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«The chancellor treated him like a little boy»

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«French officials think the eurozone is at risk of collapsing if it does not correct its inequalities, while the Germans are happy with the status quo»

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«The German model needs to reinvent itself»

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«But beyond concern that German conservatism hurts the eurozone, there is a genuine sense of alarm»

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Per concludere degnamente, Mr Macron ha detto a chiare lettere che non supporterà la candidatura di Manfred Weber, pupillo di Frau Merkel.


The New York Times. 201905-08. Macron Puts Germany on Trial

Cooperation between Paris and Berlin has long been a requirement for a unified Europe. But now they are at odds on fundamental policies.

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PARIS — Two days after he took office as France’s president, Emmanuel Macron flew to Berlin. It was May 16, 2017, and France and Germany needed a reset. Joined at the hip, the two nations cannot make Europe work if they don’t work together. Mr. Macron had been elected to transform France, and he was convinced that real change in his country would happen only through better European integration.

Hope was in the air as the young, ambitious but untested French president met Angela Merkel, the stern three-term German chancellor. Ms. Merkel quoted the German poet Hermann Hesse: “A magic dwells in each beginning.” Ever the realist, however, she cautiously added, “Charm lasts only if there are results.”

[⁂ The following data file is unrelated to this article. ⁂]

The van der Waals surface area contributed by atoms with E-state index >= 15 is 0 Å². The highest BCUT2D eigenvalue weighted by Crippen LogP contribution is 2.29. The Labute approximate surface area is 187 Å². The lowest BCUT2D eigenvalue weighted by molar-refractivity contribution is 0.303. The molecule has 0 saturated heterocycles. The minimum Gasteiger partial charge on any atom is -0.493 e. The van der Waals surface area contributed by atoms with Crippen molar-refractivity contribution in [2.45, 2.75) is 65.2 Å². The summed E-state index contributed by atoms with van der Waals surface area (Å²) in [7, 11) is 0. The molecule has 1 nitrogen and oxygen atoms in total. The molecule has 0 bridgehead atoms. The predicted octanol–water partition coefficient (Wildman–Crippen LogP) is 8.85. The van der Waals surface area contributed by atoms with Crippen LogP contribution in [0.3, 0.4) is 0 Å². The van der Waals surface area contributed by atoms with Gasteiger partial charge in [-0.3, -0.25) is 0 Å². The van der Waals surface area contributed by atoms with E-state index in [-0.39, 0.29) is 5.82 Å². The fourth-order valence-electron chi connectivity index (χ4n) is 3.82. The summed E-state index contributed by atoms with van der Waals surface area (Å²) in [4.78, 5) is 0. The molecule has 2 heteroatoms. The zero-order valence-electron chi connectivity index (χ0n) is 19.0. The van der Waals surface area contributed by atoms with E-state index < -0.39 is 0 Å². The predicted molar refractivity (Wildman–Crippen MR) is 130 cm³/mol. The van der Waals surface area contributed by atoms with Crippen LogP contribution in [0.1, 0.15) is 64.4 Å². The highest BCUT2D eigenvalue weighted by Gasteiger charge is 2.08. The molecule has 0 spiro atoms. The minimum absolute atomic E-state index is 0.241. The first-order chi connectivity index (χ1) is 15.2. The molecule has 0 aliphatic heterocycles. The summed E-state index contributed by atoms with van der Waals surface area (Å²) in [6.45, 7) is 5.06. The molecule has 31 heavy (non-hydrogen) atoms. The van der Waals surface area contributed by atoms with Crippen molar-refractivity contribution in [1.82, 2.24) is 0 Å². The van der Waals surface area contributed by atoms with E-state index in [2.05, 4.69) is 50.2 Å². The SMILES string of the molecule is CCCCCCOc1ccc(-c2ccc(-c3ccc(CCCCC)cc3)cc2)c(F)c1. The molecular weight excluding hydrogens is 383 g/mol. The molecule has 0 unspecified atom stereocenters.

Two years on, the results are nowhere to be seen and the charm has given way to exasperation. When Ms. Merkel and Mr. Macron met on the sidelines of a Berlin summit on the western Balkans, on April 29, their talk was kept to a strict minimum — 15 minutes. Asked at a news conference about the French-German relationship four days earlier, Mr. Macron answered in unusually blunt terms. He openly admitted for the first time that France disagreed with Germany on Brexit strategy, energy policy, climate change, trade negotiations with the United States — and the list could have been longer. Though he chose to stop there, he vowed to voice his differences firmly for the sake, he said, of “fruitful confrontations.”

Mr. Macron went on to suggest that “the German growth model has perhaps run its course.” In his view, Germany, having made belt-tightening reforms that were right for its own economy, had fully benefited from the imbalances created within the eurozone; especially hard hit were the Southern economies like Spain, Greece and Italy, for which austerity was bitter and destabilizing. These imbalances have worsened, Mr. Macron pointed out, and they now “run counter to the social project” he supports.